U.S. flag

An official website of the United States government, Department of Justice.

NCJRS Virtual Library

The Virtual Library houses over 235,000 criminal justice resources, including all known OJP works.
Click here to search the NCJRS Virtual Library

Different Mindset: Negotiation Challenges for Today's Critical Incident Responders

NCJ Number
Gazette Volume: 64 Issue: 2 Dated: 2002 Pages: 22-24
Melanie Roush
Date Published
3 pages
This article discusses the types of crisis negotiation required in current critical incident response.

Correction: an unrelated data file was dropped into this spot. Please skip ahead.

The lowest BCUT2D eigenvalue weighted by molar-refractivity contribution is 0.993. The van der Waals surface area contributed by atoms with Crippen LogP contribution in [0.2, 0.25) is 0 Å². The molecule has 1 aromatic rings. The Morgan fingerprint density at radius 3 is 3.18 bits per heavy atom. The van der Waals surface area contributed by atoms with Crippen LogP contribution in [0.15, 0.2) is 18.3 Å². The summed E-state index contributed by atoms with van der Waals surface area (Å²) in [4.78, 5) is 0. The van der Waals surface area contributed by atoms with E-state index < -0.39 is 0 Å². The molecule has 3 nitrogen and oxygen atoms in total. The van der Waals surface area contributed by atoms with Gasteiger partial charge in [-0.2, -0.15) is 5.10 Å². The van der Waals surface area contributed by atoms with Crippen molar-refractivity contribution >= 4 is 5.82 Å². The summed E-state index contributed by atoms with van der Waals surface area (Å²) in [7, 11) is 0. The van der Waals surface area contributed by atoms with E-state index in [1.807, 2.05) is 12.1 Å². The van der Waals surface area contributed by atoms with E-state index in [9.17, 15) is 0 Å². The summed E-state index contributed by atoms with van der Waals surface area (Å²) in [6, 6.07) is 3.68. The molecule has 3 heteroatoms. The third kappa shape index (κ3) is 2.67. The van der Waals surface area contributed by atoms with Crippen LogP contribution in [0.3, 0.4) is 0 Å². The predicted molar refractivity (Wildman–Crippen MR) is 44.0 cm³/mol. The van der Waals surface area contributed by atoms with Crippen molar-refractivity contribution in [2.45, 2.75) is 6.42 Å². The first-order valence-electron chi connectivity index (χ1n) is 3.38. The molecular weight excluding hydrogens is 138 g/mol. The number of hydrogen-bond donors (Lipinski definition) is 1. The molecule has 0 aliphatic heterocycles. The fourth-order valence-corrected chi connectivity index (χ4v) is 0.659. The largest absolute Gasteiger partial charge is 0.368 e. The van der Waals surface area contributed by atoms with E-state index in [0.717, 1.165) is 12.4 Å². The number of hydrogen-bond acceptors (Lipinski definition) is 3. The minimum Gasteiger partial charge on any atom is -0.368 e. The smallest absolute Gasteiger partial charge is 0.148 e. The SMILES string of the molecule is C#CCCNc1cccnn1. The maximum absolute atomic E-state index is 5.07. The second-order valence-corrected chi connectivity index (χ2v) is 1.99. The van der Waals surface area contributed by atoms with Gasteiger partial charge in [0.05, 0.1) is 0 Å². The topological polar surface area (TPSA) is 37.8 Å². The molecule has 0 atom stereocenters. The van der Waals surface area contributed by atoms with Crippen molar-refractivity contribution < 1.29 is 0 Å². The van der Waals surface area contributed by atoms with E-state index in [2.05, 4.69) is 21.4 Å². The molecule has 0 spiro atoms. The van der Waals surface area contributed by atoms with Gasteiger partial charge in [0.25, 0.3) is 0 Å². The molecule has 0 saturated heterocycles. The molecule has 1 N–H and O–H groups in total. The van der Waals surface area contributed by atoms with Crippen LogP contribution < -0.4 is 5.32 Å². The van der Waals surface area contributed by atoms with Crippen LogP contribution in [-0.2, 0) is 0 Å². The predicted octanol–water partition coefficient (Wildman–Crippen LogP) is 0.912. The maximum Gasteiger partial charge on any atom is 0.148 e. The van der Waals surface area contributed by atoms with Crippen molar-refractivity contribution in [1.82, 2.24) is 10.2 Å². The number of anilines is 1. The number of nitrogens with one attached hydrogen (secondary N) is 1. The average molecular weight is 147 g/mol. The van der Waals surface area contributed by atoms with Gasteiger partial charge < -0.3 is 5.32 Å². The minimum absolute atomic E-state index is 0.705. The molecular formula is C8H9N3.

The Federal Bureau of Investigation (FBI) holds statistics on about 3,000 crisis incidents and shows that only 12 percent of incidents are hostage situations, while 88 percent are non-hostage related. In the majority of incidents that police deal with, the biggest demand is “leave me alone” or “go away.” In these situations, police have less control because unlike with a hostage taking, there are often no clear goals or substantive demands. The police are responsible for gathering information and intelligence to determine what led to the situation. The loss of life is greater in non-hostage situations than it is in hostage situations. Over 75 percent of crisis incidents occur in the home, and 88 percent of the time police are negotiating with a male suspect. Just over 70 percent of the incidents in homes are unplanned and are often the result of domestic problems. The goal when dealing with emotionally disturbed persons is to move the person, who feels that there are no other options, toward seeing that there are other options. The underlying thought of people in crisis is that they are alone. Police must connect with the persons, find a way to build trust, and give them hope and validation. Emotionally disturbed behavior can result from several different factors, including mental illness, a mixture of stress, personality disorders and ideology, and substance and alcohol abuse. Crisis negotiation is what police do here and now when they get the chance to negotiate. Resolution negotiation takes place after the immediate crisis has finished and the purpose is to resolve issues in the longer term. Tips for negotiators include maintaining safety and containing the situation; having a strong introduction by being polite, respectful, and helpful; using language skills, body language, and tone to convey understanding; and gaining the person’s trust.